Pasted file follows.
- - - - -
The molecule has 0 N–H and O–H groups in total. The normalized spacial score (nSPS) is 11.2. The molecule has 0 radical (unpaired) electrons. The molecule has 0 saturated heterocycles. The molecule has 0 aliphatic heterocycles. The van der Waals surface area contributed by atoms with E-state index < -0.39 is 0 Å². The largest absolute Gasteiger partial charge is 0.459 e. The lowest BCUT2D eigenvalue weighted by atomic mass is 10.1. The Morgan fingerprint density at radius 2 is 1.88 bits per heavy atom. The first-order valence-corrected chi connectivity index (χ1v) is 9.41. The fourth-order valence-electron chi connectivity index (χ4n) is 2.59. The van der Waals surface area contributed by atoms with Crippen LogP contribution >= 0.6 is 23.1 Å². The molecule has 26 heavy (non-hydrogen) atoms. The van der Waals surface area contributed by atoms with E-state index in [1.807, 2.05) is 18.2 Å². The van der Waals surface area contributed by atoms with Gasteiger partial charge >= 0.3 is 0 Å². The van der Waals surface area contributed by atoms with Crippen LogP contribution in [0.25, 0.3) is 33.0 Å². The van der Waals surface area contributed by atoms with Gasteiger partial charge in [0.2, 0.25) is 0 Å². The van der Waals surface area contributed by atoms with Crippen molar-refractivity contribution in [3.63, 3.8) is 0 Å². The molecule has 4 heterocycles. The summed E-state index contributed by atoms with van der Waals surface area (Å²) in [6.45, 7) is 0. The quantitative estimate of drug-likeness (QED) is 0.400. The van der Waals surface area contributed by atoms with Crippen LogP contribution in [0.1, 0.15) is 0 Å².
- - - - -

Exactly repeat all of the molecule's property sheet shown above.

The molecule has 0 N–H and O–H groups in total. The normalized spacial score (nSPS) is 11.2. The molecule has 0 radical (unpaired) electrons. The molecule has 0 saturated heterocycles. The molecule has 0 aliphatic heterocycles. The van der Waals surface area contributed by atoms with E-state index < -0.39 is 0 Å². The largest absolute Gasteiger partial charge is 0.459 e. The lowest BCUT2D eigenvalue weighted by atomic mass is 10.1. The Morgan fingerprint density at radius 2 is 1.88 bits per heavy atom. The first-order valence-corrected chi connectivity index (χ1v) is 9.41. The fourth-order valence-electron chi connectivity index (χ4n) is 2.59. The van der Waals surface area contributed by atoms with Crippen LogP contribution >= 0.6 is 23.1 Å². The molecule has 26 heavy (non-hydrogen) atoms. The van der Waals surface area contributed by atoms with E-state index in [1.807, 2.05) is 18.2 Å². The van der Waals surface area contributed by atoms with Gasteiger partial charge >= 0.3 is 0 Å². The van der Waals surface area contributed by atoms with Crippen LogP contribution in [0.25, 0.3) is 33.0 Å². The van der Waals surface area contributed by atoms with Gasteiger partial charge in [0.2, 0.25) is 0 Å². The van der Waals surface area contributed by atoms with Crippen molar-refractivity contribution in [3.63, 3.8) is 0 Å². The molecule has 4 heterocycles. The summed E-state index contributed by atoms with van der Waals surface area (Å²) in [6.45, 7) is 0. The quantitative estimate of drug-likeness (QED) is 0.400. The van der Waals surface area contributed by atoms with Crippen LogP contribution in [0.1, 0.15) is 0 Å².